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Parental Authority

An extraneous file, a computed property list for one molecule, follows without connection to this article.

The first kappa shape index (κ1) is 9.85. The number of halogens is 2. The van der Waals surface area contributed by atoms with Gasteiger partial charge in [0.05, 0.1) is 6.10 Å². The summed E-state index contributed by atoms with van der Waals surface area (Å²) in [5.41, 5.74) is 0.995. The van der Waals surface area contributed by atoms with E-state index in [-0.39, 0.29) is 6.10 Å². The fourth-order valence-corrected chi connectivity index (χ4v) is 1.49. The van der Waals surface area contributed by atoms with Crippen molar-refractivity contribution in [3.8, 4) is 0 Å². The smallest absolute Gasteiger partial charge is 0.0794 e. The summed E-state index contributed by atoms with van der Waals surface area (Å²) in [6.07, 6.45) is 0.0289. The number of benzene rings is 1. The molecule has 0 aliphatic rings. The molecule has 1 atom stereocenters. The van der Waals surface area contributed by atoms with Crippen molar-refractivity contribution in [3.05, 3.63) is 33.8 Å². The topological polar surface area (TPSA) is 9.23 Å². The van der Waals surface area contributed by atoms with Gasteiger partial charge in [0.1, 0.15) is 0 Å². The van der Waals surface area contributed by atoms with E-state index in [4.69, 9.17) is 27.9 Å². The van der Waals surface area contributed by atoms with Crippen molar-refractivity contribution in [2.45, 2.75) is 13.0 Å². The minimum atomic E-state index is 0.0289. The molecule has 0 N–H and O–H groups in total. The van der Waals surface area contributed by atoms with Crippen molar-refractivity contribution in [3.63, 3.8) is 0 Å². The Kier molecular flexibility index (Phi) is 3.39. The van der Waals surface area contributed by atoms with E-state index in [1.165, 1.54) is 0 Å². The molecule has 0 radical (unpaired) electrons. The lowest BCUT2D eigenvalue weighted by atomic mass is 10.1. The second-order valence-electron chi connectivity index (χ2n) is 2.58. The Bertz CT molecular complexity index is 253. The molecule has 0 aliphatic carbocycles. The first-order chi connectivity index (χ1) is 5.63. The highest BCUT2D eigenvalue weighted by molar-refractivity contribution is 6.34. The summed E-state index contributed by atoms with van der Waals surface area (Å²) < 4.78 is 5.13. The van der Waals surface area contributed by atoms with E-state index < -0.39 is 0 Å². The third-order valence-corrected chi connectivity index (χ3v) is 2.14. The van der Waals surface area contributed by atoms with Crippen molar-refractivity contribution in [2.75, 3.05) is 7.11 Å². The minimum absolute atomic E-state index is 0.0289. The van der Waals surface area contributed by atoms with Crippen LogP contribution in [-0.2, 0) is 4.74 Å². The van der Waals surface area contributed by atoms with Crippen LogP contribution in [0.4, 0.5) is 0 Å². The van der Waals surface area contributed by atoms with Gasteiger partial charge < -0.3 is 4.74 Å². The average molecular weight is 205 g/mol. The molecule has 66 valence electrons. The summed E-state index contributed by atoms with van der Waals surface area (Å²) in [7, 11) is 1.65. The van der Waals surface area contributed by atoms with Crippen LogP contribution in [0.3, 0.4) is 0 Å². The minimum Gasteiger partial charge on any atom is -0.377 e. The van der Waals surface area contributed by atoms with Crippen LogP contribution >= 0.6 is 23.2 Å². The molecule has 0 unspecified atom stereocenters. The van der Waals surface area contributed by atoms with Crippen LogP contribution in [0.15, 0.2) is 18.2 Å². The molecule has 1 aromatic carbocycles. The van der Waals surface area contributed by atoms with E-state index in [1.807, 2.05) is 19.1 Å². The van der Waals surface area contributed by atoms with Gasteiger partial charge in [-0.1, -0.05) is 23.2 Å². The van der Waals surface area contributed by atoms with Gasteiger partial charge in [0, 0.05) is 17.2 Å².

This entry describes the concept of parental authority and the legitimacy of parental authority in the context of life-span human development. From conception, parents are entrusted with the responsibility to socialize children into adulthood; consequently, they have the legitimate authority to regulate their children’s and adolescents’ behavior. Society regulates the limits of parental authority. Beyond social regulations, the extent of parental authority is negotiated through the dynamic of parent-child relationships across the life span. For parents to exercise their authority, and to be effective in their socialization role, it is essential for children to accept the legitimacy of parental authority. However, as children grow into adolescence and young adulthood, the legitimacy of parental authority, and of authority itself, decreases. This process occurs gradually, as ...

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